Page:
Anyone who has ever witnessed a visceral deathmatch between two angry cats is intimately aware of the blood curdling noises the cute little animals are able to create. Besides the demonically drawn out «Mrrrroww» that emanates from the very bowels of Hell itself, when a cat feels threatened, they always turn to the tried and true hiss. Lots of animals make this noise when in the throes of battle, but why? Why is a sudden rush of moist air from such a small creature so frightening to other creatures that cats use it time and time again? And apparently the resemblance is completely intentional. Cats, like many other animals, from butterflies to birds, instinctively employ the art of mimicry in order to best defend themselves from attack. Just like David Blaine in Las Vegas, a cornered cat relies on deception and misdirection in order to avoid being destroyed by its audience, and since most animals have a natural fear of venomous snakes, a sudden hiss accompanied by a spray of saliva coming from a head that resembles the shape of a python’s will cause even the most determined and bloodthirsty hunter to think twice.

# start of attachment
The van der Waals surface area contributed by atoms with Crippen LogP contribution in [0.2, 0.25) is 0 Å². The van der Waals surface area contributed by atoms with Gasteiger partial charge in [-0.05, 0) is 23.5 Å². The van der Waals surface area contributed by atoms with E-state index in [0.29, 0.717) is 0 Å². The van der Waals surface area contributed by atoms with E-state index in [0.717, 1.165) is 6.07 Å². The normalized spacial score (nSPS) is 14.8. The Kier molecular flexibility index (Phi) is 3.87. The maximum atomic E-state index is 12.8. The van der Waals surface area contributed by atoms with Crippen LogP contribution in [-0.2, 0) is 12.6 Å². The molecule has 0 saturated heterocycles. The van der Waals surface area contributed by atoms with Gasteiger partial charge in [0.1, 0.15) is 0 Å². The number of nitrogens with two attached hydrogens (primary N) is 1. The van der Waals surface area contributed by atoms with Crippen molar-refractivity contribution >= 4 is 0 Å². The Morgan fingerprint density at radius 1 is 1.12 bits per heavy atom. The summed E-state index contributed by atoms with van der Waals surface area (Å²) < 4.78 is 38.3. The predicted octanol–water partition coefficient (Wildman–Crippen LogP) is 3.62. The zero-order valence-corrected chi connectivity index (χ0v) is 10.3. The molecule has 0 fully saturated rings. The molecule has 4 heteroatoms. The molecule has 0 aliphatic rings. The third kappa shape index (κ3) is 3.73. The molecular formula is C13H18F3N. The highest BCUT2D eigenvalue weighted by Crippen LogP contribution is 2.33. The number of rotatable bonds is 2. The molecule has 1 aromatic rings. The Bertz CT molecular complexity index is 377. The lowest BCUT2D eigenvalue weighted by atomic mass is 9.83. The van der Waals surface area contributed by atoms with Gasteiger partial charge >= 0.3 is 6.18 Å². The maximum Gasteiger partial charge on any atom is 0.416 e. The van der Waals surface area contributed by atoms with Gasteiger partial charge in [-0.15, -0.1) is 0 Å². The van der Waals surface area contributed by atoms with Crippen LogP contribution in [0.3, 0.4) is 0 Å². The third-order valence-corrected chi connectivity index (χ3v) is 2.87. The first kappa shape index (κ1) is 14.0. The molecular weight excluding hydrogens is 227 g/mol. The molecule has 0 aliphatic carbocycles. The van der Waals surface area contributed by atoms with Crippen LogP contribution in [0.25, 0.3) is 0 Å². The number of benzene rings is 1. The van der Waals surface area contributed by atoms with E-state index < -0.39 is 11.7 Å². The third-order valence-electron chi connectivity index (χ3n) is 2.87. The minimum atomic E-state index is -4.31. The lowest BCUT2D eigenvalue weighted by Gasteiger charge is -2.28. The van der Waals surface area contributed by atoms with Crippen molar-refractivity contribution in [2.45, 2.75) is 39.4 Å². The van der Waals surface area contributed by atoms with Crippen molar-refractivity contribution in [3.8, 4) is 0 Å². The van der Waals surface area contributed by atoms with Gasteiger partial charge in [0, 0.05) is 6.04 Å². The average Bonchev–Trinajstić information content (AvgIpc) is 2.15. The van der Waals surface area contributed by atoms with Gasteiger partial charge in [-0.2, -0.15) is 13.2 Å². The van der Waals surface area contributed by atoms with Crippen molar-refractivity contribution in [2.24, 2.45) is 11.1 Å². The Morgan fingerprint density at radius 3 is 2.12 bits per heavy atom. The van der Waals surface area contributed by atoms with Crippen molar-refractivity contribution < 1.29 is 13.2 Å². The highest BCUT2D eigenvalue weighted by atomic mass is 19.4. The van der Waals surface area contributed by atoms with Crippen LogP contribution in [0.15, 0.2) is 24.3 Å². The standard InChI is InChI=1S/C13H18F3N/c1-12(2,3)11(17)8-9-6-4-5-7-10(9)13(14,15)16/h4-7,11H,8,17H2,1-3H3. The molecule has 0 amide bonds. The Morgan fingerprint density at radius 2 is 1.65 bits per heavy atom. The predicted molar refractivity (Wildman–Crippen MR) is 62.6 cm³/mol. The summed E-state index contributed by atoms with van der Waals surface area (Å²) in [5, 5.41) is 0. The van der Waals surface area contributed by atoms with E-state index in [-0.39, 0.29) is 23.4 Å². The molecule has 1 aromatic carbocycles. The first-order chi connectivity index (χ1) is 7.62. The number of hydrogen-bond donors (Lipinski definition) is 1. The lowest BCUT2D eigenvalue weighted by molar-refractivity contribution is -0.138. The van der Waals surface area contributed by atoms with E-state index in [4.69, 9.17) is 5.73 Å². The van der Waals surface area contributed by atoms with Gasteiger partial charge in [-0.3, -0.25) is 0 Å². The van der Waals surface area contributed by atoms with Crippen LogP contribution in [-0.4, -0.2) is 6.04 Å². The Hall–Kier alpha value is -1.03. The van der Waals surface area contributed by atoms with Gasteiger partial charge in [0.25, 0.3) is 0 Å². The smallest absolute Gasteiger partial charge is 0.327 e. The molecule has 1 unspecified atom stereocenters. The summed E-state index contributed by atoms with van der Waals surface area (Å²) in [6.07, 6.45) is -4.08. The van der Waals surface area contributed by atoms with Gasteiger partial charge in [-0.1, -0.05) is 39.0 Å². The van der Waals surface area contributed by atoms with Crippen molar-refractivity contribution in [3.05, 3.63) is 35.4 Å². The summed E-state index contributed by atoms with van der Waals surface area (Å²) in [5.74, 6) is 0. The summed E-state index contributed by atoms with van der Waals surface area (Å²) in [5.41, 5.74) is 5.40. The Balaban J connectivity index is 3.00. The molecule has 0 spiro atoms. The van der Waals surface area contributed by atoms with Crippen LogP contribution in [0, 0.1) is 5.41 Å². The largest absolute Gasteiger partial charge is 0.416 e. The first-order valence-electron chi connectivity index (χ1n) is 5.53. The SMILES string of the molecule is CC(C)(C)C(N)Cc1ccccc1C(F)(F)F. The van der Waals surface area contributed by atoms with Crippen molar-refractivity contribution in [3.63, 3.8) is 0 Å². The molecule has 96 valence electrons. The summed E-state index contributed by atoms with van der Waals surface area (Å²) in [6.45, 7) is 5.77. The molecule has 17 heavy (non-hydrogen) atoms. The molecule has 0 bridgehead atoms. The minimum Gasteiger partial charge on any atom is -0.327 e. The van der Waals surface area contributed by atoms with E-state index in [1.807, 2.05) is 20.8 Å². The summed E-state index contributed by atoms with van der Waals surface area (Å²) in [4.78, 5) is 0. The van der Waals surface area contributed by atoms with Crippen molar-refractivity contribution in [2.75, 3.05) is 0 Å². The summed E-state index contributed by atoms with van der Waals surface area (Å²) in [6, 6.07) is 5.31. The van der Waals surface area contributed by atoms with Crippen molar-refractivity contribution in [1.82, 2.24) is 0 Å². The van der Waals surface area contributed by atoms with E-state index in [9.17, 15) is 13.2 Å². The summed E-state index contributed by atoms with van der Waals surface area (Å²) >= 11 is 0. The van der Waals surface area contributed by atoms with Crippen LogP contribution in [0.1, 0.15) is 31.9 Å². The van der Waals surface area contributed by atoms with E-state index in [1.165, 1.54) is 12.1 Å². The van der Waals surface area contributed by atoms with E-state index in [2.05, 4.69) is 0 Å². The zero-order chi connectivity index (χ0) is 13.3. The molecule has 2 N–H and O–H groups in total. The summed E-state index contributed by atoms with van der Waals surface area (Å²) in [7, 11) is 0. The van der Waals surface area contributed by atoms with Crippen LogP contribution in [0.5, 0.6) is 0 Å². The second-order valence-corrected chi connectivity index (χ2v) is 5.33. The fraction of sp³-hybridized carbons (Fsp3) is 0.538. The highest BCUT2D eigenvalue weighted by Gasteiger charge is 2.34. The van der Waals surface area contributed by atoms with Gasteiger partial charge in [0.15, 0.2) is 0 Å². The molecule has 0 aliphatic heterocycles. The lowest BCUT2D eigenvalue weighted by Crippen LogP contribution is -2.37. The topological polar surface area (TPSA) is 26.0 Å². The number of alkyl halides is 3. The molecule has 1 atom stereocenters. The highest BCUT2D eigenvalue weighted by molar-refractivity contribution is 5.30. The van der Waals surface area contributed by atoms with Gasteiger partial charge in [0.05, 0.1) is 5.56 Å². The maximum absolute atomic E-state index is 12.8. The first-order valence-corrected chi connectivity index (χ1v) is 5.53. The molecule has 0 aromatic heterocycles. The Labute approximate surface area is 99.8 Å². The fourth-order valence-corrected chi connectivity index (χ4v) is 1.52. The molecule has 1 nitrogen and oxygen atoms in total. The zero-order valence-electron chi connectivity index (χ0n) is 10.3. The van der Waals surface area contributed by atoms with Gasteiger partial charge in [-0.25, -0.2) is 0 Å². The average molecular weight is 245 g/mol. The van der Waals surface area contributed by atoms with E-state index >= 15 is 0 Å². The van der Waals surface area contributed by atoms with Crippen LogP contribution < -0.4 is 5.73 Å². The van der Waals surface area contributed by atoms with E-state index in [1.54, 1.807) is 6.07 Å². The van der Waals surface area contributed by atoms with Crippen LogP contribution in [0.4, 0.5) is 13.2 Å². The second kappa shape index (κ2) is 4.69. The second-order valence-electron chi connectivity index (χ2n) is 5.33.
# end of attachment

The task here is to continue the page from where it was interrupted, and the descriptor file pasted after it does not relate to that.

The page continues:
So the next time you piss off your kitty and it hisses at you, it’s not just showing its disapproval. Gee, cats are such clean animals, aren’t they? Always licking their fur and grooming themselves. What, did you have some peanut butter on your fingers he has to get off? Maybe he’s allergic to your touch and licking it makes him feel better? Cats have glands that are stimulated when they tug on their fur, that ooze their own scent.
Licking the fur kicks those glands into high gear, making him smell more like himself and ridding him of the terrible, terrible stink of you. It’d be like if after every time you hugged your Mom, she immediately ran down the hall and took a shower. Also, have you ever had a cat suddenly start peeing everywhere after you bring a new girl or guy home? Peeing on their clothes, or in the rooms they spend time in? Mice, birds and exposed ankles often find themselves the unwitting prey of one of the few animal species on Earth that seemingly kills for fun. Thus, many a cat owner has also had the morbid pleasure of being presented with their pet’s fresh kill. Fluffy will come home and drop the bleeding carcass of a bird on your shoe with an expectant look, as if you were going to gobble it up right then and there. Or ain’t ya got the balls? Why does she do it? While perfectly logical, that assumption is slightly incorrect and only half the story. See, cats teach their kittens and other dependent family members how to hunt and catch prey in gradual steps. When Fluffy dropped the corpse on your shoe, that was lesson number one in her teaching curriculum.